And it matters. Trump is ordering attacks on other nations. His constitutional right to do so comes from an understanding that the president functions to serve our country, and is positioned to know the information required to make the right decisions as Commander-in-Chief. If Trump disregards basic facts, or lives in a bubble in which the only information he trusts comes from Alex Jones, Breitbart, Drudge, and the most rightward elements of Fox News, how can we trust the decisions he will make? How can we trust the reasons he provides for these decisions? In short, how can responsible citizens not choose to resist?

Words Are Part of Leadership

The President of the United States has a terribly difficult job, even apart from the decisions required of the position every day. He (or someday, she) must lead a country in which divisions will always exist: divisions of gender, race, religion, sexuality, wealth, and myriad other layers of difference among us. Our connection to the nation’s leaders comes not through a Ruler/subjects relationship, but rather through the channels of communication and dissemination of information established. When Sean Spicer stands for a daily press conference, he is speaking on behalf of President Trump. He does not get to make up facts as he goes, because there is no such thing as an unofficial statement or an off the record moment in a White House Press Conference. He is speaking to the country, for the country. And if he makes a blanket misstatement that is inherently offensive to a part of that country, that is no trivial slip of the tongue.

And it is not only the country. The President is known, in this country and beyond, as the Leader of the Free World. Pause and let that sink in for a moment. The entire world is watching what the Administration has to say. Jewish people in Germany today hear about this. When Trump shoots from the hip about China, North Korea, Russia, Germany, or anyone else, the world hears about it. And foreign countries make decisions that take into account what Donald Trump has to say. Resisting the Administration’s efforts to create false narratives serves as an example not of cruelty, but of responsibility. If America is to lead the world, or even retain its allies over time, it cannot give misinformation and breed animosity as a matter of course. The White House must speak and act with integrity and honesty.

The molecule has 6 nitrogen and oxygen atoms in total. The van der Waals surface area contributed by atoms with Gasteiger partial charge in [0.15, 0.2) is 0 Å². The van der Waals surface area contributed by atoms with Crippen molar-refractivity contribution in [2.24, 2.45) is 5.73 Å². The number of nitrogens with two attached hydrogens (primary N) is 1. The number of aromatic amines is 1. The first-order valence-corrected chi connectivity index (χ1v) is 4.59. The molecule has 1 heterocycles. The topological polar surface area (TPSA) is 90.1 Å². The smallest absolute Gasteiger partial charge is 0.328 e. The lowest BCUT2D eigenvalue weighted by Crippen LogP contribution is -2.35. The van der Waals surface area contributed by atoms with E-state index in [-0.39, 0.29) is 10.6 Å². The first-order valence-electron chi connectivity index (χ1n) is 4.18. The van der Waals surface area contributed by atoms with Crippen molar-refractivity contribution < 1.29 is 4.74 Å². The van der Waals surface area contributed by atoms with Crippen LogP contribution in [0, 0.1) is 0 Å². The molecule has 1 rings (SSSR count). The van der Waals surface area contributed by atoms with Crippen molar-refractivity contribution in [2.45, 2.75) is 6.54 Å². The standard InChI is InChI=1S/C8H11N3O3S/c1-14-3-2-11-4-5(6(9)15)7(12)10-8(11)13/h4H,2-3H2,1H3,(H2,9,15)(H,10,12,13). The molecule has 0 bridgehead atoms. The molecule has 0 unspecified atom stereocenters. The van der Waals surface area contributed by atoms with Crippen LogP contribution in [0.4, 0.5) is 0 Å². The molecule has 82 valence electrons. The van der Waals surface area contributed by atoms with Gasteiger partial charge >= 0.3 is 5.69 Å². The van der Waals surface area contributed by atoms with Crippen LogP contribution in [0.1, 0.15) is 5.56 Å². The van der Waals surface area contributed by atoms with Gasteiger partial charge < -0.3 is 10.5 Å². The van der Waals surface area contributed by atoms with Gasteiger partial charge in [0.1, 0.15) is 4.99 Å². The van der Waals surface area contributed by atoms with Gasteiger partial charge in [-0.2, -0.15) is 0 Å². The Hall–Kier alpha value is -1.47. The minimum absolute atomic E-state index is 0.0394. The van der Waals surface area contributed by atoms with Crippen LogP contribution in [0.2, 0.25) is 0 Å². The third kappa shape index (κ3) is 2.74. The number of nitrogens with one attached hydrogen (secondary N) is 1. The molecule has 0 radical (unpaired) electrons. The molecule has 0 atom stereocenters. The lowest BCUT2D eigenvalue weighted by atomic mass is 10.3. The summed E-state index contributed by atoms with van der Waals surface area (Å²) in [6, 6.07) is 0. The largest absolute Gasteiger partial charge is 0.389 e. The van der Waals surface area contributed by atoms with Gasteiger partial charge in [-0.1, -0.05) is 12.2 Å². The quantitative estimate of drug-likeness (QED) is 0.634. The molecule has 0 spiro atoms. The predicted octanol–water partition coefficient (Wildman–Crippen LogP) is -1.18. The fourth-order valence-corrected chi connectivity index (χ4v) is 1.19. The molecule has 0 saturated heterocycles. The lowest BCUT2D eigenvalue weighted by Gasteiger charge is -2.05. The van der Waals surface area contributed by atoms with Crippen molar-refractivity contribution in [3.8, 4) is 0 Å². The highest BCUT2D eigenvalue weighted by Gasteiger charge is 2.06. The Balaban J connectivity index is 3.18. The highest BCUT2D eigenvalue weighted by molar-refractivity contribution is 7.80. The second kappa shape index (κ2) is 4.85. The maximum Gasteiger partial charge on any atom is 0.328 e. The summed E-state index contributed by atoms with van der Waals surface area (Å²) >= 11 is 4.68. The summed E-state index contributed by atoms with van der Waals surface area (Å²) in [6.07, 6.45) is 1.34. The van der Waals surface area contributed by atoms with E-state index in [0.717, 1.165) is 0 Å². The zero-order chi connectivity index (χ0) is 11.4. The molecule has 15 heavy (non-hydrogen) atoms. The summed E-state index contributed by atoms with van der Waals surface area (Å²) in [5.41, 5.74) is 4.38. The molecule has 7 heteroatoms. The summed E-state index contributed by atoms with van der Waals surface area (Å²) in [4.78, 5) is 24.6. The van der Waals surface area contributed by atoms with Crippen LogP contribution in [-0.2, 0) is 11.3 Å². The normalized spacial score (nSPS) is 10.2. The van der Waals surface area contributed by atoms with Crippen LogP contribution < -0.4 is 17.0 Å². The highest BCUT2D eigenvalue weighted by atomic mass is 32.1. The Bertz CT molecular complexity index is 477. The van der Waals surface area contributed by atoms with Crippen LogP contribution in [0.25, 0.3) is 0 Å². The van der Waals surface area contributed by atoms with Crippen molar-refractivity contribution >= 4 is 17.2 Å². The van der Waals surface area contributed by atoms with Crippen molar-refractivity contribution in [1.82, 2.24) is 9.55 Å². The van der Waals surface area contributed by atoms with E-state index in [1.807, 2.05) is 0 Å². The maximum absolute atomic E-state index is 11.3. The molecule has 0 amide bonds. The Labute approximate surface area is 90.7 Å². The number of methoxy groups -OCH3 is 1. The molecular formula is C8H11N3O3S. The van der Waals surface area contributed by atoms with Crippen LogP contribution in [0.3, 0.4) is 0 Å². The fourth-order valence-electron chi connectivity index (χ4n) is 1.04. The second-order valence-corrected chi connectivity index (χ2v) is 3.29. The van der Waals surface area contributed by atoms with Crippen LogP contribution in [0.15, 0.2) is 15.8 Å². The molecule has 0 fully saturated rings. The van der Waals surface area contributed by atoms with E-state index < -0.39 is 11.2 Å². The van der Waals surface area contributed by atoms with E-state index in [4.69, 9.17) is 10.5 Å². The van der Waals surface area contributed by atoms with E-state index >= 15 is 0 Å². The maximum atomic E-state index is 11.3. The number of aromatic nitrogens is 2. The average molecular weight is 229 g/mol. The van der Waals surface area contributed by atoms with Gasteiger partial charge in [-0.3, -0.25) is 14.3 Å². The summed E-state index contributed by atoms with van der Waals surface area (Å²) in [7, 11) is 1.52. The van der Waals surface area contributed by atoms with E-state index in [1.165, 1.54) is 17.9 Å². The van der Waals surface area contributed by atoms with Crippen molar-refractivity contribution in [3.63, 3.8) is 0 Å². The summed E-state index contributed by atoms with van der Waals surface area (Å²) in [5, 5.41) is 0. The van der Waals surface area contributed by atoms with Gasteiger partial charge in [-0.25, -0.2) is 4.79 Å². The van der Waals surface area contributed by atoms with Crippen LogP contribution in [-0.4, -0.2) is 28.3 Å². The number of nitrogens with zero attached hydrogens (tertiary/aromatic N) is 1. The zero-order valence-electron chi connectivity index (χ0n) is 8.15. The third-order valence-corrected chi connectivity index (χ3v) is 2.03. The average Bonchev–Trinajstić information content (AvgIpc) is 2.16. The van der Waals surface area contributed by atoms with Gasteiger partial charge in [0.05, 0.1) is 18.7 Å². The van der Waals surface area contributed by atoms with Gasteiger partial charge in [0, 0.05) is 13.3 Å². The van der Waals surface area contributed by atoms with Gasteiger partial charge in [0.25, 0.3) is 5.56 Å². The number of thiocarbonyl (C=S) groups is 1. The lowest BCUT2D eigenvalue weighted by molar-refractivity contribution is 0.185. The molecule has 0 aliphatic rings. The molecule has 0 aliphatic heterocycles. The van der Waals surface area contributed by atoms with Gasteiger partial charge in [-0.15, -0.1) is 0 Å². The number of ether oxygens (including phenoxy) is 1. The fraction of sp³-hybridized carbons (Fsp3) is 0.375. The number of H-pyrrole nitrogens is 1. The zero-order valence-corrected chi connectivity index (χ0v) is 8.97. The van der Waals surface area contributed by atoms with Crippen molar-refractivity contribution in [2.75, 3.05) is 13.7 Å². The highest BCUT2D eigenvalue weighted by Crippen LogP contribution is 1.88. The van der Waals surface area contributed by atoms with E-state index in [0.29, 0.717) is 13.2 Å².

Going Beyond the Political Divide

This website, and indeed this author, exist with political leanings. Most people who think about politics form opinions, and speak from a place couched within those opinions. Thinking people can do this, honestly and responsibly, and can even disagree with each other while doing so. I have friends who are quite conservative politically, with whom I may not agree on a single major political issue. And I love them dearly.

This President and his Administration go outside of the realm of political disagreements. I would resist and fight many of Trump’s policy ideas regardless, out of an honest sense that there are better ways to achieve common goals. But the Administration has shown, over and over again, that it exists not to serve the country, but to aggregate and hold power. It hides facts—and indeed, hides from facts—when they do not suit President Trump’s ego. It lies and obscures and distracts every single day: from policies that will hurt the very working class voters who carried Trump to the second smallest electoral college victory since 1980 to the murky web of connections between Russia and the Trump campaign, Trump and his spokespeople jump between misdirection and outright falsehood, sometimes combining the two in one fell swoop. We cannot accept this as the new normal for our nation’s leadership.

Each day, we gain new opportunities to see the Trump two-step unfold: an untruth uttered, followed by a resistance to anything approximating an apology, followed then by lashing out at the media for not covering the “great things” Trump is doing. And in a sense, he is right. Words matter, and we must continue to insist they do. But we must resist the temptation to ignore the heart of the problem Trump represents: the words that ignore what really matters to people, just like the slogan “Make America Great Again,” function as a means to whitewash a political movement that seeks to decimate health care, fight against environmental protections, and reduce protections for workers, minorities, students, children, and the most vulnerable among us. Destroying rights and allowing the mighty to more efficiently trample the weak does not greatness make. More than ever, every day, we must resist.